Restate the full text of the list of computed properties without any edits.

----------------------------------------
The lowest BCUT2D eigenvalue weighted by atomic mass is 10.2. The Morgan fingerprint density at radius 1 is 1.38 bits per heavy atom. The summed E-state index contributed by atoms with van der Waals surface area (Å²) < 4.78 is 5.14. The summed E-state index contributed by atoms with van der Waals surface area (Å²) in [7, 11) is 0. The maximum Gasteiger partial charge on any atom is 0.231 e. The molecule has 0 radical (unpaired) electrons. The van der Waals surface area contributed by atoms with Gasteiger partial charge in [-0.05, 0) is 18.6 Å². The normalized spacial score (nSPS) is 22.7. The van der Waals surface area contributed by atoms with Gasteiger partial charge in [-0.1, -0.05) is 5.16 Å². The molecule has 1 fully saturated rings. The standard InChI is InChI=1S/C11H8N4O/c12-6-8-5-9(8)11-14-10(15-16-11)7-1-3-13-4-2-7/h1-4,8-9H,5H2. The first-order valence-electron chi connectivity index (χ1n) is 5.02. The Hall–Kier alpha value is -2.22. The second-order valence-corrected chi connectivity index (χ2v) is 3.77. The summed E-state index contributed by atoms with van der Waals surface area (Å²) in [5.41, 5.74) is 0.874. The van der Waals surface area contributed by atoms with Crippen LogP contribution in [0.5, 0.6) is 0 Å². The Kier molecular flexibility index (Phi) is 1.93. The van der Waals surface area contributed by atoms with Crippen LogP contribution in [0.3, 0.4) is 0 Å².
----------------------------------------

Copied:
The lowest BCUT2D eigenvalue weighted by atomic mass is 10.2. The Morgan fingerprint density at radius 1 is 1.38 bits per heavy atom. The summed E-state index contributed by atoms with van der Waals surface area (Å²) < 4.78 is 5.14. The summed E-state index contributed by atoms with van der Waals surface area (Å²) in [7, 11) is 0. The maximum Gasteiger partial charge on any atom is 0.231 e. The molecule has 0 radical (unpaired) electrons. The van der Waals surface area contributed by atoms with Gasteiger partial charge in [-0.05, 0) is 18.6 Å². The normalized spacial score (nSPS) is 22.7. The van der Waals surface area contributed by atoms with Gasteiger partial charge in [-0.1, -0.05) is 5.16 Å². The molecule has 1 fully saturated rings. The standard InChI is InChI=1S/C11H8N4O/c12-6-8-5-9(8)11-14-10(15-16-11)7-1-3-13-4-2-7/h1-4,8-9H,5H2. The first-order valence-electron chi connectivity index (χ1n) is 5.02. The Hall–Kier alpha value is -2.22. The second-order valence-corrected chi connectivity index (χ2v) is 3.77. The summed E-state index contributed by atoms with van der Waals surface area (Å²) in [5.41, 5.74) is 0.874. The van der Waals surface area contributed by atoms with Crippen LogP contribution in [0.5, 0.6) is 0 Å². The Kier molecular flexibility index (Phi) is 1.93. The van der Waals surface area contributed by atoms with Crippen LogP contribution in [0.3, 0.4) is 0 Å².